Fourth graders from Cinnaminson's Rush Intermediate School did not let Friday's wet and cloudy weather put a damper on the 13th annual Make a Splash! Water Festival at the Palmyra Cove Nature Park. In fact, some students said it was perfect bubble-blowing weather. The event was started by Elaine Mendelow, a teacher of the gifted program for Cinnaminson students, to stress the importance of conserving water and keeping the waterways pollution free. It is also an opportunity for the children to learn about some of the science behind water, such as cohesion and adhesion.
REAL_ESTATE
October 12, 2014 | By Alan J. Heavens, Inquirer Real Estate Writer
I know I'll be getting this question at least once as cooler weather sets in, so here's an explanation of window condensation, courtesy of Tom Herron of the National Fenestration Rating Council. Condensation appears as a light coating of water, frost or ice. Unless the condensation is between the window panes, humidity inside the home is the cause, Herron said. "Humid air holds water vapor until it contacts a surface whose temperature is less than or equal to the dew point," he said.
NEWS
October 11, 2014 | By Tom Avril, Inquirer Staff Writer
More than seven months after the disappearance of Malaysia Airlines Flight 370, the search for the plane is expected to resume in the Indian Ocean this month with crews trolling 23,000 square miles. Might the kernel of a better approach be found in a pond in Phoenixville? That is where Villanova University students are tinkering with a robotic boat, a two-pontoon craft equipped with a camera, a laser, and other electronics that let the boat locate obstacles and navigate on its own. The four-foot vessel is a prototype for a 16-foot version that the students and two faculty members will enter this month in a competition in Singapore, along with partners from Florida Atlantic University.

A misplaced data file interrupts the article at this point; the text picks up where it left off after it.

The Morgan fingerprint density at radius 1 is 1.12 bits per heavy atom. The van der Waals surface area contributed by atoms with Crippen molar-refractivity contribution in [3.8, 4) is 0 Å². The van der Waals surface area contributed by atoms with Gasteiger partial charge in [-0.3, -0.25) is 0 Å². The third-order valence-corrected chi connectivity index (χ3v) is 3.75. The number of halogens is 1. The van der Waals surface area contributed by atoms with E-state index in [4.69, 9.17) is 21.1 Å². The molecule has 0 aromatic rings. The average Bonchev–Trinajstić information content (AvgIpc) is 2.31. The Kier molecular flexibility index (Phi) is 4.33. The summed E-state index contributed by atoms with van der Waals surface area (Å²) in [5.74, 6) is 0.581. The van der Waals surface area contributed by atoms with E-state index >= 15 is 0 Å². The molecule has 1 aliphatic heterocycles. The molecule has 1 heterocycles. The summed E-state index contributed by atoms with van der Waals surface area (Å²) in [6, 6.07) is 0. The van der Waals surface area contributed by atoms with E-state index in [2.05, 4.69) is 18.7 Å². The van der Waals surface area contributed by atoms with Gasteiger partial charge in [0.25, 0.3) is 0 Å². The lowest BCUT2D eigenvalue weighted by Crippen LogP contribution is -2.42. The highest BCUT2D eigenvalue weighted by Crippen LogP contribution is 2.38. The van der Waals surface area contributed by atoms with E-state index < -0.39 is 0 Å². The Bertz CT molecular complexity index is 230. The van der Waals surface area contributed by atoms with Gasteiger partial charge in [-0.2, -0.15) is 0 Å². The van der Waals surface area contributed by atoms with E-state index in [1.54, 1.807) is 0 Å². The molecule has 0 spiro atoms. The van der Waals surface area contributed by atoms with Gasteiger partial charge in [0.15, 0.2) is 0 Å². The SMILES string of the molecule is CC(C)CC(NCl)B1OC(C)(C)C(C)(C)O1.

NEWS
October 3, 2014 | BY DAN GERINGER, Daily News Staff Writer geringd@phillynews.com, 215-854-5961
THE $18 MILLION Schuylkill Banks Boardwalk opens today, so Philadelphians and their leashed dogs can "walk on water" from Locust Street to the South Street Bridge. Bike on water, too. Built out into the river parallel to the east bank, the 2,000-foot boardwalk experience is a heady mix of ducks and trucks, trees and breeze, cityscape and landscape, roadway and waterway, industrial and pastoral, trains and turtles, big sky and big city. Strolling along the city's newest people magnet yesterday, Joseph Syrnick, president/CEO of the Schuylkill River Development Corporation, who has spent eight years guiding the project from drawing board to boardwalk, talked about the romance of the river.
NEWS
September 29, 2014 | By Inga Saffron, Inquirer Architecture Critic
Let New York gloat about completing the High Line. Philadelphia is about to debut a linear park that might be even more impressive: the Schuylkill Banks Boardwalk. As wonderful as the High Line is, it merely allows people to wend their way through Manhattan a few stories above its bustling streets. When the latest segment of the Schuylkill Banks trail opens to the public Thursday, you'll be able to walk on water, under the glittering gaze of the Center City skyline. The new 15-foot-wide walkway dives into the river at Locust Street, and doesn't crawl back onto dry land until it reaches the South Street Bridge, a joyous journey more than 2,000 feet long.